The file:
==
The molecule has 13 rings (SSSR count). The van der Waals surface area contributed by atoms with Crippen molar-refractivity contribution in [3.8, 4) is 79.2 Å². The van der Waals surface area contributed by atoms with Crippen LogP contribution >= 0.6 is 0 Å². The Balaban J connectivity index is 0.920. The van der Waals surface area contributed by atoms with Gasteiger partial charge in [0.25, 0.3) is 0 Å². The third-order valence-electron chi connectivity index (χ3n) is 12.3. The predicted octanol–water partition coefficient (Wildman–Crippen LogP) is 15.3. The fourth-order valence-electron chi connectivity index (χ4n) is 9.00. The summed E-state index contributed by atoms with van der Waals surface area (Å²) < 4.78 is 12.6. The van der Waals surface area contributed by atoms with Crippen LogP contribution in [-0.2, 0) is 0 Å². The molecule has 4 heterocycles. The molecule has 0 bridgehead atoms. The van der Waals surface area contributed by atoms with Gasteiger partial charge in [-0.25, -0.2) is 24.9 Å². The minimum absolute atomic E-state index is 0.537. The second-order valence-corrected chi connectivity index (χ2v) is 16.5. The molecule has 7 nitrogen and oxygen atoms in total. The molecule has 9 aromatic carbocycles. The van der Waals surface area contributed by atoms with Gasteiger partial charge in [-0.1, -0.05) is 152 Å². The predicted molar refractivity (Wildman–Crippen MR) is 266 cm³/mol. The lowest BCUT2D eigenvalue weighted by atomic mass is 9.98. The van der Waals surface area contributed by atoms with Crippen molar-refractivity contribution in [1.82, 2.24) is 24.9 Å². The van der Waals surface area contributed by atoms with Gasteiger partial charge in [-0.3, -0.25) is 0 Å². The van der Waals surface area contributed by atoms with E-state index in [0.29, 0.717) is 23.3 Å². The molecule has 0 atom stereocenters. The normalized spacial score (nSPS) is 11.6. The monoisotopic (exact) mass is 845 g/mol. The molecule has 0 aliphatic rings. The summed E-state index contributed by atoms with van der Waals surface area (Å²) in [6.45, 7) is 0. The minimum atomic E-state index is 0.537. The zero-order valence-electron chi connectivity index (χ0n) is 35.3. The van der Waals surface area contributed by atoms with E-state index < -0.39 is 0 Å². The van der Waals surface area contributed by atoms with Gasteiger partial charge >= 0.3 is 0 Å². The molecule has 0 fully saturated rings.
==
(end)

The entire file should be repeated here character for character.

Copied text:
The molecule has 13 rings (SSSR count). The van der Waals surface area contributed by atoms with Crippen molar-refractivity contribution in [3.8, 4) is 79.2 Å². The van der Waals surface area contributed by atoms with Crippen LogP contribution >= 0.6 is 0 Å². The Balaban J connectivity index is 0.920. The van der Waals surface area contributed by atoms with Gasteiger partial charge in [0.25, 0.3) is 0 Å². The third-order valence-electron chi connectivity index (χ3n) is 12.3. The predicted octanol–water partition coefficient (Wildman–Crippen LogP) is 15.3. The fourth-order valence-electron chi connectivity index (χ4n) is 9.00. The summed E-state index contributed by atoms with van der Waals surface area (Å²) < 4.78 is 12.6. The van der Waals surface area contributed by atoms with Crippen LogP contribution in [-0.2, 0) is 0 Å². The molecule has 4 heterocycles. The molecule has 0 bridgehead atoms. The van der Waals surface area contributed by atoms with Gasteiger partial charge in [-0.25, -0.2) is 24.9 Å². The minimum absolute atomic E-state index is 0.537. The second-order valence-corrected chi connectivity index (χ2v) is 16.5. The molecule has 7 nitrogen and oxygen atoms in total. The molecule has 9 aromatic carbocycles. The van der Waals surface area contributed by atoms with Gasteiger partial charge in [-0.1, -0.05) is 152 Å². The predicted molar refractivity (Wildman–Crippen MR) is 266 cm³/mol. The lowest BCUT2D eigenvalue weighted by atomic mass is 9.98. The van der Waals surface area contributed by atoms with Crippen molar-refractivity contribution in [1.82, 2.24) is 24.9 Å². The van der Waals surface area contributed by atoms with Gasteiger partial charge in [-0.3, -0.25) is 0 Å². The van der Waals surface area contributed by atoms with E-state index in [0.29, 0.717) is 23.3 Å². The molecule has 0 atom stereocenters. The normalized spacial score (nSPS) is 11.6. The monoisotopic (exact) mass is 845 g/mol. The molecule has 0 aliphatic rings. The summed E-state index contributed by atoms with van der Waals surface area (Å²) in [6.45, 7) is 0. The minimum atomic E-state index is 0.537. The zero-order valence-electron chi connectivity index (χ0n) is 35.3. The van der Waals surface area contributed by atoms with E-state index < -0.39 is 0 Å². The van der Waals surface area contributed by atoms with Gasteiger partial charge >= 0.3 is 0 Å². The molecule has 0 fully saturated rings.